First Bite: Jade Garden

By | Chowder |

All right, we confess: While some of us at Chowder just love knowing where our food comes from (see: farm-to-table, snout-to-tail, etc.), for the rest of us, ignorance is bliss. We don’t really want to know what’s in the new Fenway Frank; we’ll just eat it. With mustard, thankyouverymuch.

At new Chinatown seafood restaurant Jade Garden, however, ignorance proves impossible. Making our way in last week, we were greeted by fish tanks crowded with all manner of ocean wildlife, including live lobster, crab, shrimp, flounder, and colossal mollusks called geoduck. (We once saw them on an episode of Dirty Jobs—enough said.) And these critters weren’t just for show. They were dinner.

Inside, the equally packed dining room was filled with Chinese families surrounding white cloth-covered tables and sharing multiple dishes, which we took as a good sign. Hot tea and a saucer of peanuts kept us busy while we eyed the menu’s seafood specialties, traditional hot pots and soups, and familiar mainstays like beef with broccoli and kung pao chicken.

Craving something a bit more exotic, we took our server’s suggestion and went with the daily seafood specials served with mixed vegetables (all “market price,” FYI). He tapped “flounder” in the menu, motioning to the tanks brimming with swimming fishies.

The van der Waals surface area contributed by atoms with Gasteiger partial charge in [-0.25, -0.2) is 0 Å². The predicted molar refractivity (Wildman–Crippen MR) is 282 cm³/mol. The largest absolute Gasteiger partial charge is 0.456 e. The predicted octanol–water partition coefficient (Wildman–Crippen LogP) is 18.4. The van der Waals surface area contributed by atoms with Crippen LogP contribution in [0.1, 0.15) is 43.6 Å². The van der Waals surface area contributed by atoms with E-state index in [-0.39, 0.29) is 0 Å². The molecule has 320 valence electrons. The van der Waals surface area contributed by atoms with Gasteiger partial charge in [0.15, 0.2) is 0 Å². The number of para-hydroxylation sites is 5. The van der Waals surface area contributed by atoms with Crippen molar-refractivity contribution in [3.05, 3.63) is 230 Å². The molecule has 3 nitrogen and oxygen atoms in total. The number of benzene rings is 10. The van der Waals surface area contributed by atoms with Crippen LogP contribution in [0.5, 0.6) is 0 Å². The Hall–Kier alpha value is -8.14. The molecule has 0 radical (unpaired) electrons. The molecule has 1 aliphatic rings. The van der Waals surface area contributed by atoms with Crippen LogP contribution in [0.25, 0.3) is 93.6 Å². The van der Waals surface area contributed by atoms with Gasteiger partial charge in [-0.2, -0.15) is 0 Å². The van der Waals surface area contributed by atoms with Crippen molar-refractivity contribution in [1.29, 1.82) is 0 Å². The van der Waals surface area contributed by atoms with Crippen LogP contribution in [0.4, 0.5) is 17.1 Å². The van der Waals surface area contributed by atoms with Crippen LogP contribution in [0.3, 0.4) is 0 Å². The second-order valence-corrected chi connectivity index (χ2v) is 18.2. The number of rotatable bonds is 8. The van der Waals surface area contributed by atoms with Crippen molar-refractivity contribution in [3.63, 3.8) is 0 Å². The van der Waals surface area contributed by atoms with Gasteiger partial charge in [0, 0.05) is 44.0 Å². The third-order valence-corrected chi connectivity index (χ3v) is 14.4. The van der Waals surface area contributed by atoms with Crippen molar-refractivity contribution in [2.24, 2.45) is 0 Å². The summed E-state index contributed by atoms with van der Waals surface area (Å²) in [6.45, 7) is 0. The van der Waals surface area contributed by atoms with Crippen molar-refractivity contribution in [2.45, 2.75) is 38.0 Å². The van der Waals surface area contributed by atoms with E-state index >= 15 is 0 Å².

And then we watched our dinner die.

A cook emerged from the kitchen to net the flounder right before the dining crowd; he retreated with the fish wriggling and flapping. Too much information? Maybe, but it was still fun to witness.

Appetizers were presented less, er, dramatically, but good nonetheless. Two steamed Kumamoto oysters served on the half-shell with black bean sauce were delightfully warm and soft, but bigger than the bivalves we usually get; we had to cut them up and chew. “Tidbits 2″ was everything an Americanized Chinese app should be: large shrimp and chicken dipped in still-crispy batter, and tender meat on a stick.

The flounder, meanwhile, turned out flaky and fantastic, perfectly seasoned and delivered atop a bed of broccoli, carrots, pea pods, water chestnuts, fresh grated ginger, and shallots. It tasted as fresh as can be.

“Murder!” our fellow diners teased as we chowed.

We prefer the phrase “tank-to-table.”

Jade Garden, 18-20 Tyler St., Boston, 617-423-3288.

  • John

    Just because the fish in the tank looks good, there is no reason to suppose it is fit to eat! Consider for a moment: where was it caught..in some highly polluted portion of ocean water? Or better yet in mud with high metal contaminents and bacteria from runoff that would gag a maggot? Remember, you are what you eat!!!